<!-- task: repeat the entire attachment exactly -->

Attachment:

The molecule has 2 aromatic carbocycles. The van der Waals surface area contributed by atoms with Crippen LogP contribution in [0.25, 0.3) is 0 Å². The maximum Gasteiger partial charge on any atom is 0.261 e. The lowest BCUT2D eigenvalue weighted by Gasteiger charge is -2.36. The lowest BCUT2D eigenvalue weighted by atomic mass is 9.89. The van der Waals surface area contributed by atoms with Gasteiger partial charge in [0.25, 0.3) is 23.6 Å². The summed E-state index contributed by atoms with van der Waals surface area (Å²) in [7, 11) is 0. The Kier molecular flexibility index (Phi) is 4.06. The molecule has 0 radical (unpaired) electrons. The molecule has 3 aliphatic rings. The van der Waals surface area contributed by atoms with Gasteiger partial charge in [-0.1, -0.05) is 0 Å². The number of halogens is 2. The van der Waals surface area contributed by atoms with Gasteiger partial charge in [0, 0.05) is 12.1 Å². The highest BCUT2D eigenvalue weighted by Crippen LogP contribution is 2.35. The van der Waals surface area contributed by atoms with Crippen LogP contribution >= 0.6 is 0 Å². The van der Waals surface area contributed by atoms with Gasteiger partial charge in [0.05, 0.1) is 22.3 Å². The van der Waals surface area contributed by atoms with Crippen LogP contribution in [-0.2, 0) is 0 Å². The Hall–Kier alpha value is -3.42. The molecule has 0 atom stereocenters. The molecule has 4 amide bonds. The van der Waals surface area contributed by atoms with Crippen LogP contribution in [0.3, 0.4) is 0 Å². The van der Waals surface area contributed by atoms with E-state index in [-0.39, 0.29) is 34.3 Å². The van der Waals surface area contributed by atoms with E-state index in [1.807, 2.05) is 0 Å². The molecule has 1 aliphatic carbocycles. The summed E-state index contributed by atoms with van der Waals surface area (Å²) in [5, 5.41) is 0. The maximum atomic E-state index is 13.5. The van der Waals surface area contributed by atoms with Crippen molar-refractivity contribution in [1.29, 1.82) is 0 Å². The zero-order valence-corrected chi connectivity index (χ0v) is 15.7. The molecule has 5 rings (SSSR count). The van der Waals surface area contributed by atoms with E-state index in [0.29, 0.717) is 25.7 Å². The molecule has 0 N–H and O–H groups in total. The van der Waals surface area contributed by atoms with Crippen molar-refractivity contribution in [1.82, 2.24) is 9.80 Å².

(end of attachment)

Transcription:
The molecule has 2 aromatic carbocycles. The van der Waals surface area contributed by atoms with Crippen LogP contribution in [0.25, 0.3) is 0 Å². The maximum Gasteiger partial charge on any atom is 0.261 e. The lowest BCUT2D eigenvalue weighted by Gasteiger charge is -2.36. The lowest BCUT2D eigenvalue weighted by atomic mass is 9.89. The van der Waals surface area contributed by atoms with Gasteiger partial charge in [0.25, 0.3) is 23.6 Å². The summed E-state index contributed by atoms with van der Waals surface area (Å²) in [7, 11) is 0. The Kier molecular flexibility index (Phi) is 4.06. The molecule has 0 radical (unpaired) electrons. The molecule has 3 aliphatic rings. The van der Waals surface area contributed by atoms with Gasteiger partial charge in [-0.1, -0.05) is 0 Å². The number of halogens is 2. The van der Waals surface area contributed by atoms with Gasteiger partial charge in [0, 0.05) is 12.1 Å². The highest BCUT2D eigenvalue weighted by Crippen LogP contribution is 2.35. The van der Waals surface area contributed by atoms with Crippen LogP contribution >= 0.6 is 0 Å². The van der Waals surface area contributed by atoms with Gasteiger partial charge in [0.05, 0.1) is 22.3 Å². The van der Waals surface area contributed by atoms with Crippen LogP contribution in [-0.2, 0) is 0 Å². The Hall–Kier alpha value is -3.42. The molecule has 0 atom stereocenters. The molecule has 4 amide bonds. The van der Waals surface area contributed by atoms with Crippen LogP contribution in [0.3, 0.4) is 0 Å². The van der Waals surface area contributed by atoms with E-state index in [-0.39, 0.29) is 34.3 Å². The van der Waals surface area contributed by atoms with E-state index in [1.807, 2.05) is 0 Å². The molecule has 1 aliphatic carbocycles. The summed E-state index contributed by atoms with van der Waals surface area (Å²) in [5, 5.41) is 0. The maximum atomic E-state index is 13.5. The van der Waals surface area contributed by atoms with Crippen molar-refractivity contribution in [1.29, 1.82) is 0 Å². The zero-order valence-corrected chi connectivity index (χ0v) is 15.7. The molecule has 5 rings (SSSR count). The van der Waals surface area contributed by atoms with E-state index in [0.29, 0.717) is 25.7 Å². The molecule has 0 N–H and O–H groups in total. The van der Waals surface area contributed by atoms with Crippen molar-refractivity contribution in [1.82, 2.24) is 9.80 Å².